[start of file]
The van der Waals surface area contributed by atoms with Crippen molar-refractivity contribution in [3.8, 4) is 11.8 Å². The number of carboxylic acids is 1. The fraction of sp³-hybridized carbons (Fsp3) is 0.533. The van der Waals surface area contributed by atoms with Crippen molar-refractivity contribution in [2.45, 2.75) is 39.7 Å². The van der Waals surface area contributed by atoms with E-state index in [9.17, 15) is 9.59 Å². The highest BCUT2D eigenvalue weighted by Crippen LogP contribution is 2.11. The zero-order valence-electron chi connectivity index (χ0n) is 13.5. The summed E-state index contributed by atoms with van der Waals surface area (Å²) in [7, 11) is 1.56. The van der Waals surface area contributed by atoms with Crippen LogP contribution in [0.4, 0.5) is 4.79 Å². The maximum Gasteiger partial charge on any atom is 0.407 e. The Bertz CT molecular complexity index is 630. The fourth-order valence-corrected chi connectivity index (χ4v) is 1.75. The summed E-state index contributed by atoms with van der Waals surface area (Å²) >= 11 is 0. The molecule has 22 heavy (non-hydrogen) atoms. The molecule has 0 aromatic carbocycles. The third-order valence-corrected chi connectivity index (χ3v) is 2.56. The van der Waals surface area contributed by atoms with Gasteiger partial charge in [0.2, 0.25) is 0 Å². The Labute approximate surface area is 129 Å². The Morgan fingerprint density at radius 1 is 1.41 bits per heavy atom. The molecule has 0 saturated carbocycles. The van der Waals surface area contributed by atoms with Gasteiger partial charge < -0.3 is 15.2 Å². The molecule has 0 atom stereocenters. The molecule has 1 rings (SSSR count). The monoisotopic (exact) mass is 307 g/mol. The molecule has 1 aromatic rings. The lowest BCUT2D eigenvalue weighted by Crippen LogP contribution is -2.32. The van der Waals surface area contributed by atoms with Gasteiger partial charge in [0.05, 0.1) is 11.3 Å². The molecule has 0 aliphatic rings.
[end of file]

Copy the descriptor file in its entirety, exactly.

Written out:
The van der Waals surface area contributed by atoms with Crippen molar-refractivity contribution in [3.8, 4) is 11.8 Å². The number of carboxylic acids is 1. The fraction of sp³-hybridized carbons (Fsp3) is 0.533. The van der Waals surface area contributed by atoms with Crippen molar-refractivity contribution in [2.45, 2.75) is 39.7 Å². The van der Waals surface area contributed by atoms with E-state index in [9.17, 15) is 9.59 Å². The highest BCUT2D eigenvalue weighted by Crippen LogP contribution is 2.11. The zero-order valence-electron chi connectivity index (χ0n) is 13.5. The summed E-state index contributed by atoms with van der Waals surface area (Å²) in [7, 11) is 1.56. The van der Waals surface area contributed by atoms with Crippen LogP contribution in [0.4, 0.5) is 4.79 Å². The maximum Gasteiger partial charge on any atom is 0.407 e. The Bertz CT molecular complexity index is 630. The fourth-order valence-corrected chi connectivity index (χ4v) is 1.75. The summed E-state index contributed by atoms with van der Waals surface area (Å²) >= 11 is 0. The molecule has 22 heavy (non-hydrogen) atoms. The molecule has 0 aromatic carbocycles. The third-order valence-corrected chi connectivity index (χ3v) is 2.56. The van der Waals surface area contributed by atoms with Gasteiger partial charge in [0.2, 0.25) is 0 Å². The Labute approximate surface area is 129 Å². The Morgan fingerprint density at radius 1 is 1.41 bits per heavy atom. The molecule has 0 saturated carbocycles. The van der Waals surface area contributed by atoms with Gasteiger partial charge < -0.3 is 15.2 Å². The molecule has 0 atom stereocenters. The molecule has 1 rings (SSSR count). The monoisotopic (exact) mass is 307 g/mol. The molecule has 1 aromatic rings. The lowest BCUT2D eigenvalue weighted by Crippen LogP contribution is -2.32. The van der Waals surface area contributed by atoms with Gasteiger partial charge in [0.05, 0.1) is 11.3 Å². The molecule has 0 aliphatic rings.